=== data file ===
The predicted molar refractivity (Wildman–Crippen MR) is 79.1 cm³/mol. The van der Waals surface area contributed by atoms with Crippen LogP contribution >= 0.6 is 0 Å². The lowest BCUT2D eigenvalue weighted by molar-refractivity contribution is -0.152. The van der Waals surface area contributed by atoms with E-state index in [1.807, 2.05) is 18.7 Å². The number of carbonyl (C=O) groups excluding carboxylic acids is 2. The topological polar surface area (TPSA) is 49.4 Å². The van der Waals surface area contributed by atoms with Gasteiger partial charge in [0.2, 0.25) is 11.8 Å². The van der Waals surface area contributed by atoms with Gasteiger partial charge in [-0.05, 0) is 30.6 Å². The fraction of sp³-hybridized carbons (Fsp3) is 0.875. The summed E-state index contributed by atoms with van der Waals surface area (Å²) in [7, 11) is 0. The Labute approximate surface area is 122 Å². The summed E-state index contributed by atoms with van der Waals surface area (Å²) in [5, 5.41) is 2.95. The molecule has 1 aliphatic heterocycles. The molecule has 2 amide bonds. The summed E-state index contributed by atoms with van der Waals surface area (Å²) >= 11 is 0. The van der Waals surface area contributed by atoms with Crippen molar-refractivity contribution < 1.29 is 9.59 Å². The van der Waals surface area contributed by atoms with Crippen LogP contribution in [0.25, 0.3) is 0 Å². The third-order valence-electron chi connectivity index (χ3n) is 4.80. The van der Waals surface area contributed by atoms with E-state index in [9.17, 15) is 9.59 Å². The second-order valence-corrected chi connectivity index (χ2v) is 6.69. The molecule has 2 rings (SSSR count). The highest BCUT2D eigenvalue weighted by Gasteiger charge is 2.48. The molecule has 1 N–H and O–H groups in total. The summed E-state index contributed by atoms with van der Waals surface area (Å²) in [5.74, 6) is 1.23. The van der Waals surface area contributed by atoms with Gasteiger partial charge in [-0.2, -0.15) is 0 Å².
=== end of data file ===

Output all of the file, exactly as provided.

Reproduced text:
The predicted molar refractivity (Wildman–Crippen MR) is 79.1 cm³/mol. The van der Waals surface area contributed by atoms with Crippen LogP contribution >= 0.6 is 0 Å². The lowest BCUT2D eigenvalue weighted by molar-refractivity contribution is -0.152. The van der Waals surface area contributed by atoms with E-state index in [1.807, 2.05) is 18.7 Å². The number of carbonyl (C=O) groups excluding carboxylic acids is 2. The topological polar surface area (TPSA) is 49.4 Å². The van der Waals surface area contributed by atoms with Gasteiger partial charge in [0.2, 0.25) is 11.8 Å². The van der Waals surface area contributed by atoms with Gasteiger partial charge in [-0.05, 0) is 30.6 Å². The fraction of sp³-hybridized carbons (Fsp3) is 0.875. The summed E-state index contributed by atoms with van der Waals surface area (Å²) in [7, 11) is 0. The Labute approximate surface area is 122 Å². The summed E-state index contributed by atoms with van der Waals surface area (Å²) in [5, 5.41) is 2.95. The molecule has 1 aliphatic heterocycles. The molecule has 2 amide bonds. The summed E-state index contributed by atoms with van der Waals surface area (Å²) >= 11 is 0. The van der Waals surface area contributed by atoms with Crippen molar-refractivity contribution < 1.29 is 9.59 Å². The van der Waals surface area contributed by atoms with Crippen LogP contribution in [0.25, 0.3) is 0 Å². The third-order valence-electron chi connectivity index (χ3n) is 4.80. The van der Waals surface area contributed by atoms with E-state index in [9.17, 15) is 9.59 Å². The second-order valence-corrected chi connectivity index (χ2v) is 6.69. The molecule has 2 rings (SSSR count). The highest BCUT2D eigenvalue weighted by Gasteiger charge is 2.48. The molecule has 1 N–H and O–H groups in total. The summed E-state index contributed by atoms with van der Waals surface area (Å²) in [5.74, 6) is 1.23. The van der Waals surface area contributed by atoms with Gasteiger partial charge in [-0.2, -0.15) is 0 Å².